As a control for non-specific effects of olomoucine, the analog iso-olomoucine was also tested for its ability to inhibit cell cycle progression and neuronal death. This derivative is identical to olomoucine with the exception of the location of a substituent methyl group on the imidazole ring of the purine backbone. This change severely reduces inhibition of cdk1 activity (IC50 >500 μM, iso-olomoucine vs IC50 =7 μM, olomoucine). As shown in FIGS. 3A and 3B, iso-olomoucine was far less effective than olomoucine in inhibiting both thymidine incorporation and cell death.

FIGS. 4A, 4B, 4C, 4D, 4E, and 4F show the morphology of neuronally-differentiated PC12 cells treated with the cdk inhibitors in serum-free medium with and without NGF. The cells rescued by the drugs showed the typical phase-bright morphology of living cells but did not regenerate neurites. In the presence of NGF, the drugs appeared to partially suppress neurite regeneration. Potential reasons for this effect on regeneration include inhibition of cdk5, a kinase linked to neurite formation (38,39) and/or of ERK1 kinase, activation of which also appears to be required for neurite outgrowth (40). Olomoucine is reported to inhibit GST-ERK1 activity in vitro (IC50 =30 μM).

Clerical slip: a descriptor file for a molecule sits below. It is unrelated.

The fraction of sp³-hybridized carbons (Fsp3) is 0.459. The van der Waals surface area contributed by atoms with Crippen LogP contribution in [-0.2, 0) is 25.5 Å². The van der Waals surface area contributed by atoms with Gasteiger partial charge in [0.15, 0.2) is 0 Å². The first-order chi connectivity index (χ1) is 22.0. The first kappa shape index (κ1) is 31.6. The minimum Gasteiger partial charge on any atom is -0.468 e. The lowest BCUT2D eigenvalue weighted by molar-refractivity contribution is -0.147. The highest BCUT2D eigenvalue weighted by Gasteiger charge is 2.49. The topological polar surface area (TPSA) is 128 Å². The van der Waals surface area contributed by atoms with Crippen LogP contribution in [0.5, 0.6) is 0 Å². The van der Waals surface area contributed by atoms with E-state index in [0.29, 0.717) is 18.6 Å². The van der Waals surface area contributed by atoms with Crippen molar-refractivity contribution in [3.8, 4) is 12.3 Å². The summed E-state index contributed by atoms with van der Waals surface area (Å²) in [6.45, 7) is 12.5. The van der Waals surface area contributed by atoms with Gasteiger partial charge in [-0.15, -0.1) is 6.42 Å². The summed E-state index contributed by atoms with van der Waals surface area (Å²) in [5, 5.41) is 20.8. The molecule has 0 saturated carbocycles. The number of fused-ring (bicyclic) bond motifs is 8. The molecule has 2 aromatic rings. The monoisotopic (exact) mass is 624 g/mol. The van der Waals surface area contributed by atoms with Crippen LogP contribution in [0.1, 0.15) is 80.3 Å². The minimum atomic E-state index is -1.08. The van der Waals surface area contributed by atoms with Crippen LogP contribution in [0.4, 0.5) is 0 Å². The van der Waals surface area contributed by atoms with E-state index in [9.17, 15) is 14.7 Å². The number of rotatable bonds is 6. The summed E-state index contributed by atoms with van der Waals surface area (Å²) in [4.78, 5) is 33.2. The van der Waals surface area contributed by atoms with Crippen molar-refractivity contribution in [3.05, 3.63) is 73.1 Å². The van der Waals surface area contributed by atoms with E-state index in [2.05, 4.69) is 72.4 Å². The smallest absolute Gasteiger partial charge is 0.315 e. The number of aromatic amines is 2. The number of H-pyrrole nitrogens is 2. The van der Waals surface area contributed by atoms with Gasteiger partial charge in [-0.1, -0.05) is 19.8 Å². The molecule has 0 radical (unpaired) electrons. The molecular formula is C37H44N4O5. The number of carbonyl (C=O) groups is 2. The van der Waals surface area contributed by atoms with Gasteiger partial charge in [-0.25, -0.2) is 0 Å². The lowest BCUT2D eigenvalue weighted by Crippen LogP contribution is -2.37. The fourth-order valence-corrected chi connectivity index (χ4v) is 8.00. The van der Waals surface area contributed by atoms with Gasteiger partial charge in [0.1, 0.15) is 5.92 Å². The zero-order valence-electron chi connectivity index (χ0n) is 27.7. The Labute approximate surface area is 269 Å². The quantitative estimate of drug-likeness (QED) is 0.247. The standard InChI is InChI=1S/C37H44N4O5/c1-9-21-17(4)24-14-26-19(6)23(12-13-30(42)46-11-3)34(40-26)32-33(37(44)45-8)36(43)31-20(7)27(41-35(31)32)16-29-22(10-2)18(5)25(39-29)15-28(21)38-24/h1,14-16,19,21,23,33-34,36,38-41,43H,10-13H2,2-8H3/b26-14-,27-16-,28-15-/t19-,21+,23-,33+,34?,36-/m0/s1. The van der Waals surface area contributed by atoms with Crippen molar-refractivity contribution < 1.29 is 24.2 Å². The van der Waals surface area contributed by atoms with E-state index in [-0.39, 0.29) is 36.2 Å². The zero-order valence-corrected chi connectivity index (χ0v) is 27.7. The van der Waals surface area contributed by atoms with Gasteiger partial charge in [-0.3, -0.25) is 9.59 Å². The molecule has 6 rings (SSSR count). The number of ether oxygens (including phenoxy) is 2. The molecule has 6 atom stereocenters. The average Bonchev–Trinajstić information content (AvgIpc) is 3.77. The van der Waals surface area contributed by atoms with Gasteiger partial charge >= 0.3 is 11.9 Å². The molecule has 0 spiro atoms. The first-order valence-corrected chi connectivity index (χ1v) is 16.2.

To test whether ERK inhibition by olomoucine might contribute to its actions on survival (by either promoting or blocking death), naive and neuronally-differentiated PC12 cells were treated with PD 098059 (20-100 μM), an inhibitor of the MEK kinase which mediates NGF-promoted activation of ERKs (41). The behavior of the cells was examined when passaged into serum-free medium with or without NGF. Although the drug effectively suppressed NGF-stimulated neurite regeneration (as anticipated from its inhibition of ERK activation), it neither blocked nor mimicked the capacity of NGF to promote survival of naive or neuronally-differentiated PC12 cells. These findings suggest that inhibition of ERK activity does not account for either the survival-promoting actions of olomoucine in the absence of NGF, nor for its toxicity in the presence of NGF. They also indicate that ERK activation is not required for NGF-promoted survival.

Flavopiridol and olomoucine do not prevent the activation of c-Jun kinase activity in NGF-deprived neuronally-differentiated PC12 cells